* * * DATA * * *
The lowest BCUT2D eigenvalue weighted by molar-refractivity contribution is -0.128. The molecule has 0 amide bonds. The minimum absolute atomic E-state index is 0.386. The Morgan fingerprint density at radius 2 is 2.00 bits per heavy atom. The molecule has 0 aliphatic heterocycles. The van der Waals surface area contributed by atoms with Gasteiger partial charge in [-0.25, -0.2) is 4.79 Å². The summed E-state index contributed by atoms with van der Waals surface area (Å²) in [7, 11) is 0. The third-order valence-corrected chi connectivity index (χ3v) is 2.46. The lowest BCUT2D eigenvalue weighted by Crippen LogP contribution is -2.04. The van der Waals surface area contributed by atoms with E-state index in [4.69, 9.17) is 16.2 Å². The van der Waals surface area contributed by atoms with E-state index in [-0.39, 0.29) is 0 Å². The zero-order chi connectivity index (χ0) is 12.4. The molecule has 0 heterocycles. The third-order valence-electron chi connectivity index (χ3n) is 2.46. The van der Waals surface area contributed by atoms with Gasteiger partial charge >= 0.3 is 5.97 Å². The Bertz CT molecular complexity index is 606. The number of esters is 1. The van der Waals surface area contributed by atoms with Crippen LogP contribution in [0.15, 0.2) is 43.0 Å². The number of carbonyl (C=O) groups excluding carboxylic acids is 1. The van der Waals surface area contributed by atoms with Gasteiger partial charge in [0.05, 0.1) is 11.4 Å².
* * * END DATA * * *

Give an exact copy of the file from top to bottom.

The lowest BCUT2D eigenvalue weighted by molar-refractivity contribution is -0.128. The molecule has 0 amide bonds. The minimum absolute atomic E-state index is 0.386. The Morgan fingerprint density at radius 2 is 2.00 bits per heavy atom. The molecule has 0 aliphatic heterocycles. The van der Waals surface area contributed by atoms with Gasteiger partial charge in [-0.25, -0.2) is 4.79 Å². The summed E-state index contributed by atoms with van der Waals surface area (Å²) in [7, 11) is 0. The third-order valence-corrected chi connectivity index (χ3v) is 2.46. The lowest BCUT2D eigenvalue weighted by Crippen LogP contribution is -2.04. The van der Waals surface area contributed by atoms with E-state index in [4.69, 9.17) is 16.2 Å². The van der Waals surface area contributed by atoms with E-state index in [-0.39, 0.29) is 0 Å². The zero-order chi connectivity index (χ0) is 12.4. The molecule has 0 heterocycles. The third-order valence-electron chi connectivity index (χ3n) is 2.46. The van der Waals surface area contributed by atoms with Gasteiger partial charge >= 0.3 is 5.97 Å². The Bertz CT molecular complexity index is 606. The number of esters is 1. The van der Waals surface area contributed by atoms with Crippen LogP contribution in [0.15, 0.2) is 43.0 Å². The number of carbonyl (C=O) groups excluding carboxylic acids is 1. The van der Waals surface area contributed by atoms with Gasteiger partial charge in [0.05, 0.1) is 11.4 Å².